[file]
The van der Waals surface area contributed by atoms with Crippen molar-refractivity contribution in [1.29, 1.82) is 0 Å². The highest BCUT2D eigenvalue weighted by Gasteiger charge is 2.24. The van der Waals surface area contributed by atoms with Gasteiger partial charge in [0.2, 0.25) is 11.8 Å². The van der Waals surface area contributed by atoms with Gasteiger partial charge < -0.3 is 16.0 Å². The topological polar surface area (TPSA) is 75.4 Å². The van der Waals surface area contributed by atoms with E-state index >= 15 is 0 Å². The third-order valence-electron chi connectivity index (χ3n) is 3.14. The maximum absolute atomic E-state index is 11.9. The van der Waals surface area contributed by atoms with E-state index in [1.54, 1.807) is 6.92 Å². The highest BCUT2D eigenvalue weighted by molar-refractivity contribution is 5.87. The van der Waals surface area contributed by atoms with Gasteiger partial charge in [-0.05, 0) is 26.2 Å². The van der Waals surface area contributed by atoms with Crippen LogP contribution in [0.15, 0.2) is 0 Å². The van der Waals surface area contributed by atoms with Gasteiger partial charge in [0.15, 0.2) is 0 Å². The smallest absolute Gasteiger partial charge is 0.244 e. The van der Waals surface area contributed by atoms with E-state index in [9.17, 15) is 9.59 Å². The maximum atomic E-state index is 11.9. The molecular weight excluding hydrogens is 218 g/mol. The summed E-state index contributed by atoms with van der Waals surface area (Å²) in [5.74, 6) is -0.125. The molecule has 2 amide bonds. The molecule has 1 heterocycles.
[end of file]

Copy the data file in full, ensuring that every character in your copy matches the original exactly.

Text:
The van der Waals surface area contributed by atoms with Crippen molar-refractivity contribution in [1.29, 1.82) is 0 Å². The highest BCUT2D eigenvalue weighted by Gasteiger charge is 2.24. The van der Waals surface area contributed by atoms with Gasteiger partial charge in [0.2, 0.25) is 11.8 Å². The van der Waals surface area contributed by atoms with Gasteiger partial charge < -0.3 is 16.0 Å². The topological polar surface area (TPSA) is 75.4 Å². The van der Waals surface area contributed by atoms with E-state index >= 15 is 0 Å². The third-order valence-electron chi connectivity index (χ3n) is 3.14. The maximum absolute atomic E-state index is 11.9. The van der Waals surface area contributed by atoms with E-state index in [1.54, 1.807) is 6.92 Å². The highest BCUT2D eigenvalue weighted by molar-refractivity contribution is 5.87. The van der Waals surface area contributed by atoms with Gasteiger partial charge in [-0.05, 0) is 26.2 Å². The van der Waals surface area contributed by atoms with Crippen LogP contribution in [0.15, 0.2) is 0 Å². The van der Waals surface area contributed by atoms with Gasteiger partial charge in [0.15, 0.2) is 0 Å². The smallest absolute Gasteiger partial charge is 0.244 e. The van der Waals surface area contributed by atoms with E-state index in [9.17, 15) is 9.59 Å². The maximum atomic E-state index is 11.9. The molecular weight excluding hydrogens is 218 g/mol. The summed E-state index contributed by atoms with van der Waals surface area (Å²) in [5.74, 6) is -0.125. The molecule has 2 amide bonds. The molecule has 1 heterocycles.